People are mixing up criminal and civil law here. Defamation is a civil suit, and therefor parents can indeed be held liable for their little bastards. You're one of the first people to always point out that slapping on "on the internet" is not enough, so how exactly is this different from a kid throwing a baseball into a neighbor's window? As far as I understand the law (INAL), the parents have to cough up the money should someone bring a civil suit, no?
Now, in a criminal case you would right, parents normally are not held liable for their kids except under extreme circumstances.
The big question this case leaves unanswered is why on earth did the parents of the bullied kid not simply ask Facebook to remove the fake profile? They are usually very swift about these things. Why should they be allowed to sue the other kid's parents 11 months later, when they had this avenue open to them the entire time?
I think both Masnick and Tyson are right. The problem with start-up culture that is worth pointing out is that the prospect of getting rich quick draws a disproportionate number of smart and educated people away from other areas of research, which are at least as important to progress and society as anything Silicon Valley does.
The "throwing things against the wall and see what sticks" method works for Silicon Valley, but a lot of other fields require years of dedication to a subject matter, and it looks like the number of people willing to do that is shrinking, at least compared to the number of people looking for a quick payday with apps. This brain drain is worth criticizing, though belittling apps is not the way to do that.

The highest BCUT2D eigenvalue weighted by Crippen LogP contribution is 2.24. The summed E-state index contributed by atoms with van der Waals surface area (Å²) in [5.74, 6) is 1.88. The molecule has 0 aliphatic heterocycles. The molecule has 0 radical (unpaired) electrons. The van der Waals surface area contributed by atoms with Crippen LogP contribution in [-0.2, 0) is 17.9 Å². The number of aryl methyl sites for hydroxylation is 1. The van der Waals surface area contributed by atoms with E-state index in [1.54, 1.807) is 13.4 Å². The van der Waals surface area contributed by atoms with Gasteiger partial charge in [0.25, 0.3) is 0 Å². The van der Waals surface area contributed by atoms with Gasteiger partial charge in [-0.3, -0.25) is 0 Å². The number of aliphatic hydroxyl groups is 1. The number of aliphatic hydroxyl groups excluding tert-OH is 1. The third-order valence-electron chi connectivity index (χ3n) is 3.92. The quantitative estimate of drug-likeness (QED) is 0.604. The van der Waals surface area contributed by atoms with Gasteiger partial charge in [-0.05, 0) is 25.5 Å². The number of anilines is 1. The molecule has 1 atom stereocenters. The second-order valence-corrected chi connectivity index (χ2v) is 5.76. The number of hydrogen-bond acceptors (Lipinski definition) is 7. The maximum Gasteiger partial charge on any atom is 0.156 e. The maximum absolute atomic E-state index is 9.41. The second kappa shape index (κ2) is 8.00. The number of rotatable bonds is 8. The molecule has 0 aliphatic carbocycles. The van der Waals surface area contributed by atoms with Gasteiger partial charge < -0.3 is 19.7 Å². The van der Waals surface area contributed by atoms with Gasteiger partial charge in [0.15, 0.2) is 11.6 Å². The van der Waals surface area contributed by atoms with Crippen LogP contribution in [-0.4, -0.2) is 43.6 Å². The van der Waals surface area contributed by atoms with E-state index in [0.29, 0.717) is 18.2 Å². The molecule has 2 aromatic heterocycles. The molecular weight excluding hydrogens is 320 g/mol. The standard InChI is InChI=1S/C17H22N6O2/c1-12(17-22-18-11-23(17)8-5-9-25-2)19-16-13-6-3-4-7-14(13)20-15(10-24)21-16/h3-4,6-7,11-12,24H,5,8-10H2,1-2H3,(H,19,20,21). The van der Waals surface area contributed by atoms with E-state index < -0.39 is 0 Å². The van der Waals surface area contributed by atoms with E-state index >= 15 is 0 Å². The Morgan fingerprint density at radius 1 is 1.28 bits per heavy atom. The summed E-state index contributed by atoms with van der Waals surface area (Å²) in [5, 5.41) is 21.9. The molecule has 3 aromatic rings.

Chalk me up as one who believes it is. You don't know the first thing about surveys. 1480 people are more than adequate if they're chosen correctly. Given this was conducted by Pew this was probably done correctly.
But this story IS about the amount she's suing over, not about her being right. It's at best vindictive but most likely pure greed to sue over these kinds of amounts. I understand she isn't actually getting this kind of money but her lawyer carefully laid out a strategy to maximize a settlement (likely a strategy that maximizes his personal payday but that's what you get when you team up with a lawyer).
If she really only cared about her pictures not being released she would have asked the doc to take them down and if she really suspects mischief and is afraid of a serial offender she could notify a supervisory board of some kind.
This is the same as someone suing McDonald's over too hot coffee - yes you may be in the right but the reaction is over the top.
I'm not sure this will get through to you as you seem to be in a state of partisan rage, but I'll try:
Rep. King did not utter the words "we should block immigration reform", but that is exactly what he's trying to do. He's been ranting against immigrants for as long as he's been in congress, so it's pretty obvious what he's doing here. He picked up some unfounded rumor linking the bombing to an immigrant and "we need to look at the bigger picture" means stalling whatever legislation was about to be passed.